Exceptional Closure: Activities and Resources

Home Learning (COVID-19)

Here are a few more ideas of things you can do to help your child to learn. Our suggestion is that you give your days some routine and maybe dedicate an hour or two to schoolwork.

The work outlined below is known as Project Homework. You can pick as many of the activities below over the next week. Every subject is covered below and some require the help of family, some can be done on a computer, but most can be done on your own. Each activity has an explanation so click on it to read more.

Some of the activities below have a link to click on for more information. Others link to a website with further instruction.

Keeping Active Literacy SESE Arts Numeracy
HIIT Workout Skype with a Relative Family Tree A Sketch a Day Play Mathletics
Go Noodle The Daily News The History of my Family Learn a Musical Instrument Maths Worksheets
Mindfulness Session Irish Times Peace Puppet Show Make a cool pattern
Get Outside Read a book with a parent/family member My Holiday Who is your favourite artist? Board Games with Mathematical Thinking

Body and Mind

HIIT Homework

Stick on your favourite upbeat playlist and try out these exercises one after the other. To give yourself a bigger challenge, do each circuit twice or three times or more!

Session 1 – 5 x 25

Session 2 – legs moving

Session 3 – up and down

  1. 25 jumping jacks
  2. 25 squats
  3. 25 seconds run on the spot
  4. 25 push ups
  5. 25 seconds plank
  1. 30 seconds run on the spot
  2. 30 seconds high knees
  3. 30 seconds jumping jacks
  4. 30 seconds butt kicks
  5. 30 seconds jog on the spot
  1. 30 seconds jumping jacks
  2. 30 seconds mountain climbers
  3. 30 seconds run on the spot
  4. 30 seconds plank
  5. 30 seconds burpees!



Have a family disco – stick on your favourite tunes and bop around the room for 20 minutes!

Get Outside

Try out as many of these exercises outside (keeping social distance!) that you can.

●     Cycle your bike for 10 minutes

●     Go for a walk

●     Ride your scooter for 10 minutes

●     Draw your own hopscotch with chalk and play

●     Throw a ball against a wall and catch

●     Create your own obstacle course

●     Run for 5 minutes

●     10 minutes of free play outside


●     Jump on your trampoline

●     Bubble bashing – get someone to blow bubbles for you to try and burst all of them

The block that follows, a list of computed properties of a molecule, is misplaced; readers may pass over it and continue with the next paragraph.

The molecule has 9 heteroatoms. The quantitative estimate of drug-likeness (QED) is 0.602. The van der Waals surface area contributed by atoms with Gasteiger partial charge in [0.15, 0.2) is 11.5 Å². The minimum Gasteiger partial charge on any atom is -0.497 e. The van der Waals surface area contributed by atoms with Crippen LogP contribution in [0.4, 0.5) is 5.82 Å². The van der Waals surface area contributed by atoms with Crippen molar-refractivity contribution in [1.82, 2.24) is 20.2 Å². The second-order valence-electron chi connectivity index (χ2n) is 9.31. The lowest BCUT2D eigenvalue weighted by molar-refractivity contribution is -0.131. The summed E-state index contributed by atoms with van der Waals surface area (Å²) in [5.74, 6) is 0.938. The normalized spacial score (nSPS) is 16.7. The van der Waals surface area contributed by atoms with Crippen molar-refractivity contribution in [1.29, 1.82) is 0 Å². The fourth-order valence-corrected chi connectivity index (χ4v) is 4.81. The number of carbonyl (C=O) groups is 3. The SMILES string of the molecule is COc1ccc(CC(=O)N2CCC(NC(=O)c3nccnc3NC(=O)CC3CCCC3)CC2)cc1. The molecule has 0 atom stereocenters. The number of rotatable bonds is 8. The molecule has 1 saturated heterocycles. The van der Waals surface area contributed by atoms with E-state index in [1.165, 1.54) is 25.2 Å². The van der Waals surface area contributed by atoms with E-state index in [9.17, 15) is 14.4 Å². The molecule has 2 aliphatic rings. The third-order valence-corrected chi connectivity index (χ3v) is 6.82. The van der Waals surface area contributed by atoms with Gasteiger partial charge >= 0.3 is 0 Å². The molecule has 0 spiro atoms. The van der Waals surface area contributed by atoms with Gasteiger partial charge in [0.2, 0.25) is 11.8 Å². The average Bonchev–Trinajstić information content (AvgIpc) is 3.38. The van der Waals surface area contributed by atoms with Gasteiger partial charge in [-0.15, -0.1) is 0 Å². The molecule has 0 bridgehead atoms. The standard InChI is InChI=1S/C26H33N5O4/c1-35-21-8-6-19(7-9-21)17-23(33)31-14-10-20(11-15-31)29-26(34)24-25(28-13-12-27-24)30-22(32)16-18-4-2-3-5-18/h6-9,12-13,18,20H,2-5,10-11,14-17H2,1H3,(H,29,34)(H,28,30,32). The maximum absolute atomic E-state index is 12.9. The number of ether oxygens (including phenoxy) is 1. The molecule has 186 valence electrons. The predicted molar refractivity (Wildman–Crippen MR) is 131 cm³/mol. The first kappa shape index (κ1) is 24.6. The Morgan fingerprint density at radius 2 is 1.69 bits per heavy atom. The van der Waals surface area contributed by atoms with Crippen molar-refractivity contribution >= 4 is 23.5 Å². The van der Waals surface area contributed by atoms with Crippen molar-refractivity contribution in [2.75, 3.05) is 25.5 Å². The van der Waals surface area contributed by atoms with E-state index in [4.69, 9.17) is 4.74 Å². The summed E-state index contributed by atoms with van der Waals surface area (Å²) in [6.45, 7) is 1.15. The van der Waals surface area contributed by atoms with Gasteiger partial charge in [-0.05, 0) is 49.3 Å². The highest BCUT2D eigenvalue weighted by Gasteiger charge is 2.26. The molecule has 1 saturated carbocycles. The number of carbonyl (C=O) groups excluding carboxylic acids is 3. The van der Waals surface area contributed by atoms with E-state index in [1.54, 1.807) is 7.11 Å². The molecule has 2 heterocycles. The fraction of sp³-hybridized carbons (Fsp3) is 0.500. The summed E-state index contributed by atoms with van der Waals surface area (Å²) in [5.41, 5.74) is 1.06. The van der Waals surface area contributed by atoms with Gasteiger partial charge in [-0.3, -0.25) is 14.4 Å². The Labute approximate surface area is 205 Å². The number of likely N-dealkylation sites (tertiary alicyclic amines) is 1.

●     Do 3 laps of your house or up and down the hall 10 times

●     Keepie uppies – how many can you do in a row?

●     Skip sideways up and down the garden 5 times

Skype with a Relative

This can be a nice idea if you have a family member who may have to self-isolate or who you may not be able to visit. It’s a way for children to use oral language and it might be a nice kind of game to play to keep boredom away.

Ideas include:

  1. Play 20 questions – take turns in thinking of an object and the other person can only ask questions which have a yes or no answer.
  2. A-Z – Pick a topic and take turns in naming something beginning with A then B then C and see if you can get to Z Without skipping any letters.
  3. The Big Interview – child prepares 10 questions they’d like to know about the relative and then asks them
  4. More ideas here: https://www.fluentu.com/blog/educator-english/esl-vocabulary-games/

Irish Times

Even if you can’t speak Irish, there are some great ways to pick up some vocabulary. One really easy activity is to pick a topic, for example: food, household objects, colours, and so on, then write down 20 words associated with that topic in a list. Next go to https://www.focloir.ie/en/ and translate the words. The great thing is that almost every word on the website has an audio recording of it so you can listen to how to pronounce the words! As a family, you could try and learn a few words every day!

For more advanced speakers, how about doing any of the tasks in the grid through Irish? The news is probably the easiest one to do as Gaeilge.

Another idea is to sign up to https://www.duolingo.com/course/ga/en/Learn-Irish to learn some Irish – 5 to 10 minutes a day and who knows how fluent you’ll be when you get back!

The Daily News

This task can be done with any age from Junior Infants to 6th class. It can be done in a number of ways but here is a suggestion for 2 different age groups:

Infants to 1st Class 2nd Class Upwards
●     Child tells you the news they have for the day. Stick to things in their own life rather than focusing on the news on the radio or TV.

○     The day, the date, the weather outside

○     1 or 2 things they did yesterday

●     Write down what they tell you on a whiteboard or piece of paper.

●     Child either types out what you’ve written or copies it down in a journal or copybook.

●     You can create your own little newsroom on the kitchen table or you can use Green Screen apps on an iPad and record your child reading their news.

●     You can send the video to loved ones to keep in touch.

●     Child writes/types their news as well as news happening outside the world.

●     You can create your own little newsroom on the kitchen table or you can use Green Screen apps on an iPad and record your child reading their news.

●     You can send the video to loved ones to keep in touch.


Read a Book with a Parent

Snuggle up on the couch and spend ten minutes reading for no other reason than the joy of reading a book. Of course, there are loads of benefits to reading every day but what a nice time to drop everything for a short time.

Family Tree

Make your family tree with your child. You can do this digitally or by hand and you can go back as far as you want!


These instructions are for these projects: